Plaintiff seeks to have his complaint merged with a previous complaint that he filed on May 3, 2010 (White v. Suneja, Case No. 10-cv-332-JPG-PMF (S.D. Ill. filed May 3, 2010)). He also seeks compensatory damages.
Plaintiff filed a motion for a preliminary injunction preventing excessive feeding tube changing on April 6, 2012 (Doc. 8). Plaintiff alleges that Defendant Fenoglio authorized the excessive changing of Plaintiff's feeding tube out of retaliation for Plaintiff's protest by hunger strike and the lawsuit that Plaintiff filed against Defendant Fenoglio. Plaintiff suffered mental anguish as a result of his feeding tube being changed after each meal every day. Defendant Hodge placed Plaintiff in segregation with no pending investigation, no disciplinary report, and no adjustment committee hearing for over 15 months. Defendant Hodge also denied Plaintiff unspecified property by keeping Plaintiff in disciplinary status. Defendant Hodge did this in order to discriminate and retaliate against Plaintiff.
Plaintiff filed a motion for preliminary injunction or motion for temporary restraining order preventing excessive feeding tube changing on July 5, 2012 (Doc. 9). In this motion, Plaintiff alleges that Defendant Fenoglio refused to surgically implant Plaintiff's feeding tube, which, if done, would have allowed Plaintiff's tube to go for long periods without being changed. In retaliation for Plaintiff continuing the hunger strike, Plaintiff's tube was changed after breakfast, lunch, and dinner every day from April 23, 2012 through June 28, 2012 (66 days). When Plaintiff's feeding tube was changed, he experienced asphyxiation and damage to the lungs because the tube became stuck in his lungs.
Plaintiff also filed a request for leave to file an amended complaint (Doc. 11) on August 7, 2012. The motion includes over 20 additional Defendants and omits two previously named Defendants. This motion also requests injunctive relief for the ongoing retaliation and curtailment of Plaintiff's food supplements. Plaintiff alleges in this motion that Doctor Shute (who was not previously named as a Defendant) authorized his feeding tube to be removed after each meal. He also claims that Defendant Fenoglio mandated that Plaintiff's used feeding tubes would be reinserted after removal instead of providing Plaintiff with new tubes upon reinsertion. Defendant Fenoglio refused to give Plaintiff medication for the sore throat that he suffered as a result of his dehydration and only authorized Plaintiff to be fed once every five days. Plaintiff claims that Defendant Hodge is retaliating for Plaintiff's hunger strike and grievance filing. Discussion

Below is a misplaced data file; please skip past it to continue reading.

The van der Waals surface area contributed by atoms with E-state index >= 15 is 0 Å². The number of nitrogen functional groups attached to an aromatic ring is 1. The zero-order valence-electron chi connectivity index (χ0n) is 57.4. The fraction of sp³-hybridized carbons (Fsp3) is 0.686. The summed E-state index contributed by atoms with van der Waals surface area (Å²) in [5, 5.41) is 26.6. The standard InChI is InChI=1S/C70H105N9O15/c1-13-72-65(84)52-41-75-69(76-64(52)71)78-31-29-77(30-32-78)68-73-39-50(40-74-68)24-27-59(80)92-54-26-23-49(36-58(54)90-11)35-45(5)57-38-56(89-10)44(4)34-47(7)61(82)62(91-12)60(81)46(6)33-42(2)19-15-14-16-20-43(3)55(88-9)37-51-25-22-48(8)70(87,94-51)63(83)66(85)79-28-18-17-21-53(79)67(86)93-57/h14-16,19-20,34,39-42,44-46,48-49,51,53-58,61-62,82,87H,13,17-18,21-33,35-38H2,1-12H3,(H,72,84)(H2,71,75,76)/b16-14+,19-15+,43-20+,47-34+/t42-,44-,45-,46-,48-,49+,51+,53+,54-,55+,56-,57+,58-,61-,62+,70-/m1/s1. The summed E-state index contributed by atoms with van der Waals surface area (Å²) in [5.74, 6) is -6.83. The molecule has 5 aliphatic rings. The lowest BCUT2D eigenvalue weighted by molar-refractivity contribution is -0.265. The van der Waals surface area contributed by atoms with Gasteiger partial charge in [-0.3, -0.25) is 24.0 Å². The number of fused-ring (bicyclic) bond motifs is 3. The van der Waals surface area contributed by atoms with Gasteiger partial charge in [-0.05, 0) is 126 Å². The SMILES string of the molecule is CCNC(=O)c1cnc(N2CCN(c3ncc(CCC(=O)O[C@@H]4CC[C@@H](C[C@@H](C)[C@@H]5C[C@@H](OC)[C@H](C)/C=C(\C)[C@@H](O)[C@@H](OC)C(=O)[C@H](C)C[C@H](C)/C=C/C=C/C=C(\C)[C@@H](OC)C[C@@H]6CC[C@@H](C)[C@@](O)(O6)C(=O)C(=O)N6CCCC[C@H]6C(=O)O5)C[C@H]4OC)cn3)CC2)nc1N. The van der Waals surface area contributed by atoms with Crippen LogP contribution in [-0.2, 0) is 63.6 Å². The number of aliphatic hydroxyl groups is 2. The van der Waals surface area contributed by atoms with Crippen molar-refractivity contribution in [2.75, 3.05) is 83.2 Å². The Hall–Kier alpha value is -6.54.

Based on the allegations of the complaint, the Court finds it convenient to divide the pro se action into seven counts, which differs from Plaintiff's organization of the counts. The parties and the Court will use the Court's designations in all future pleadings and orders, unless otherwise directed by a judicial officer of this Court. The designation of these counts does not constitute an opinion as to their merit.
At the outset, the Court notes that although Plaintiff's claims within this complaint are similar to those within his previous case (Case No. 10-332-JPG-PMF), they occurred in a different time frame. The claims within this complaint arose nearly two years after those in No. 10-332. Therefore, the Court will not merge the complaints.
In a retaliation claim, "[a]ll that need be specified is the bare minimum facts necessary to put the defendant on notice of the claim so that he can file an answer." Higgs v. Carver, 286 F.3d 437, 439 (7th Cir. 2002). Naming the suit and the act of retaliation is all that is necessary to state a claim of improper retaliation. Id.
Defendant Fenoglio told Plaintiff that if he did not end his hunger strike, his feeding tube would be changed without medical justification. When Plaintiff did not end his hunger strike, Defendant Fenoglio authorized Plaintiff's feeding tube to be changed as much as three times per day to discourage Plaintiff's hunger strike. Plaintiff has named the suit and the act of retaliation. Accordingly, his retaliation claim against Defendant Fenoglio shall receive further consideration.
Defendant Ryker placed Plaintiff in solitary confinement and deprived him of his necessities because of Plaintiff's protest by hunger strike. Again, Plaintiff has named the suit and the act of retaliation. Therefore, his retaliation claim ...